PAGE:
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Someone born in Britain in 1990, as I was, turned 18 in 2008 having never known a recession. My childhood coincided with the West's long boom. Economic output expanded in the UK, without interruption, from 1992 until 2008. The whole world, not just Britain, was growing apace. If the fall of the Berlin Wall raised the curtain on this era of prosperity, then the bankruptcy of Lehman Brothers in September 2008 ended it.

The sage of the boom was Alan Greenspan, the chairman of the Federal Reserve for 20 years who had an intoxicating confidence in the efficiency of markets. In 2007 Greenspan published his memoirs, calling them The Age of Turbulence, a title that would prove more accurate as a description of what was to come than what had already passed. Testifying to the US Congress a month after the Lehman Brothers bankruptcy, Greenspan was stunned by what had happened to the world he had helped to build.  He said he had found a "flaw in the model that I perceived is the critical functioning structure that defines how the world works". The scientific parlance doesn't disguise his shock; here was an octogenarian questioning what he had spent his whole life trying to prove to be true. He would later revise his theory: people, he came to argue, aren't quite as rational as he once thought. If this fundamentalist was having doubts, what were the agnostics supposed to make of the crash and all that followed?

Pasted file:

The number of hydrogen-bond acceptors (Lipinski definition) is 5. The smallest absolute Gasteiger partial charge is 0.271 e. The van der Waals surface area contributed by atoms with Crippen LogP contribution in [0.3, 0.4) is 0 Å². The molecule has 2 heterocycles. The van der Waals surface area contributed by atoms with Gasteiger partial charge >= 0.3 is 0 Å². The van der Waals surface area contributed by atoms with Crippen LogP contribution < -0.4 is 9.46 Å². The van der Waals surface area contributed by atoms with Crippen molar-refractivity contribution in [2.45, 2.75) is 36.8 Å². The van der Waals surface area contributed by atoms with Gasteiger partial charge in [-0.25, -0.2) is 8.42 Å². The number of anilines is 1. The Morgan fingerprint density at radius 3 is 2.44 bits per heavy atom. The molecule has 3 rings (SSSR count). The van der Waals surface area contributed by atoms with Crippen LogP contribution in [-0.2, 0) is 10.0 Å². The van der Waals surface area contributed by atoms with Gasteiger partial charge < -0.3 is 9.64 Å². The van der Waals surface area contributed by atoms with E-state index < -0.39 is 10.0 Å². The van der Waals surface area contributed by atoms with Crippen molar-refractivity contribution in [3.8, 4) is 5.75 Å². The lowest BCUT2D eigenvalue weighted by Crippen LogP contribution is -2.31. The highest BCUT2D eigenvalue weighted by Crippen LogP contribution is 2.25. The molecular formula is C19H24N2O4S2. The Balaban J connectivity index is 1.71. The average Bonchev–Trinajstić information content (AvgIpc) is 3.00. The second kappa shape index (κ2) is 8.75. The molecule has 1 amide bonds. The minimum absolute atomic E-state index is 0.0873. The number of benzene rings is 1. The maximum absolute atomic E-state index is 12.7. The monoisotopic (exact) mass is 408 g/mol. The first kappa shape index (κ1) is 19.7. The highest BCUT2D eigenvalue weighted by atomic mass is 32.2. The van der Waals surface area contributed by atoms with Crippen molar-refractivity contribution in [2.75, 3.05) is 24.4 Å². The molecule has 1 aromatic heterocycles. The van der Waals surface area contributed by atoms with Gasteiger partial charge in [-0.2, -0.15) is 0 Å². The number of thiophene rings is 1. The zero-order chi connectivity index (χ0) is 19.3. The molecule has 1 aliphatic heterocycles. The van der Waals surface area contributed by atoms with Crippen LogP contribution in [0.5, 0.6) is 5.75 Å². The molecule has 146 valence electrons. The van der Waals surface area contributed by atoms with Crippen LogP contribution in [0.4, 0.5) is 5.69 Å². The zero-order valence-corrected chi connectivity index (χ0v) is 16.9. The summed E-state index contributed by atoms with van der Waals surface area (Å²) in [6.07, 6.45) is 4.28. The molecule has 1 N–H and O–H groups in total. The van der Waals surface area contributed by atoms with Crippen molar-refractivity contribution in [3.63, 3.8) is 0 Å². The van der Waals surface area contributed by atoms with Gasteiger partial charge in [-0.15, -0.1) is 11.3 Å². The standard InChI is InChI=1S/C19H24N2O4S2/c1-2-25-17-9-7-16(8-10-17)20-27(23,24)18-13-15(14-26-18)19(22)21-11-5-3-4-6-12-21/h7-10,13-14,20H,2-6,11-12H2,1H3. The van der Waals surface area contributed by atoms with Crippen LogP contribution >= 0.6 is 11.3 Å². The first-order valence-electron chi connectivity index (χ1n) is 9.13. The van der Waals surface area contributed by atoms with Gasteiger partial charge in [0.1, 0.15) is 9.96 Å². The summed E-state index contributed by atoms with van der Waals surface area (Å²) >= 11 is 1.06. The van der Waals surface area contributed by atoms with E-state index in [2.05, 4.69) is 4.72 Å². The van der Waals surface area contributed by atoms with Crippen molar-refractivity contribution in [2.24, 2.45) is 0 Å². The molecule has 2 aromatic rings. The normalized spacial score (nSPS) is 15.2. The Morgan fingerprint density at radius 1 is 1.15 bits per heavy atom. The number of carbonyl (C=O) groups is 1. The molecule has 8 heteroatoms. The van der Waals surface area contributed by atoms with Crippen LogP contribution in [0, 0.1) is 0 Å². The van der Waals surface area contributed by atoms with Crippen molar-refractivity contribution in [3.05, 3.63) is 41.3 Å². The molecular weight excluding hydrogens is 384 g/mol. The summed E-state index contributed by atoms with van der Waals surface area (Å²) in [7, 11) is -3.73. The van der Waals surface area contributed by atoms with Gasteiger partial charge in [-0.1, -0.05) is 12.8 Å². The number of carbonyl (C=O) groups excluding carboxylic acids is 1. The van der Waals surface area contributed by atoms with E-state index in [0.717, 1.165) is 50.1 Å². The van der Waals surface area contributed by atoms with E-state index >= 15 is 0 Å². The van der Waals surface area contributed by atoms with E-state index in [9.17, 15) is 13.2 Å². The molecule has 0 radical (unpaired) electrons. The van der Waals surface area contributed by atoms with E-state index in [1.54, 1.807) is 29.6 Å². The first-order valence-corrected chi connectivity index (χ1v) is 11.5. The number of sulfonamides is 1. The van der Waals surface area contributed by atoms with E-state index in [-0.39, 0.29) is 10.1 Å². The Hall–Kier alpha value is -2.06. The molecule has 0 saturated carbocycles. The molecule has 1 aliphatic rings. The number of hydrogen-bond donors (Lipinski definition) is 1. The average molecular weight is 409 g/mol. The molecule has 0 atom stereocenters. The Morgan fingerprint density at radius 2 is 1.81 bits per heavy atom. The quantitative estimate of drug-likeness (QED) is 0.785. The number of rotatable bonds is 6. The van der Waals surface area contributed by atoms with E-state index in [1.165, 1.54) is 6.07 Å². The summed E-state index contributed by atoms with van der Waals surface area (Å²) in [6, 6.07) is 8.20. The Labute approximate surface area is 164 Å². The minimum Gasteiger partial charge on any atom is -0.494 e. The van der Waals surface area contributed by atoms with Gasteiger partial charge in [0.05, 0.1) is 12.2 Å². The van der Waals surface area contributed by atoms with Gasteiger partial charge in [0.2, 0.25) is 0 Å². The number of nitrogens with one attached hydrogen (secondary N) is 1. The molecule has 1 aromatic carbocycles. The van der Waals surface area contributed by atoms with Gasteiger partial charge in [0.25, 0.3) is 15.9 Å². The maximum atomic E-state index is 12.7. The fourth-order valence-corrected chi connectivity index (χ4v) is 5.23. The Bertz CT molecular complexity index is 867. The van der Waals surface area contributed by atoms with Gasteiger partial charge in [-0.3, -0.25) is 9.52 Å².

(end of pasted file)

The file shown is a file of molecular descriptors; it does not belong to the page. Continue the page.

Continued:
Making sense of the crash is a good working definition of what Standpoint has aimed to do in its economics coverage. Founded in 2008, the magazine has known only economic tumult. As well as questioning the efficacy of policy decisions made since the crash, our contributors have probed further, getting to the moral essence of recent events. In the background loom the giants of economic thought. The legacies of Keynes, Smith, Hayek, Bagehot and Marx are all considered in this ebook. "What would Keynes do?" ask Robert Skidelsky and Tim Congdon while Gertrude Himmelfarb reconsiders Adam Smith's invisible hand.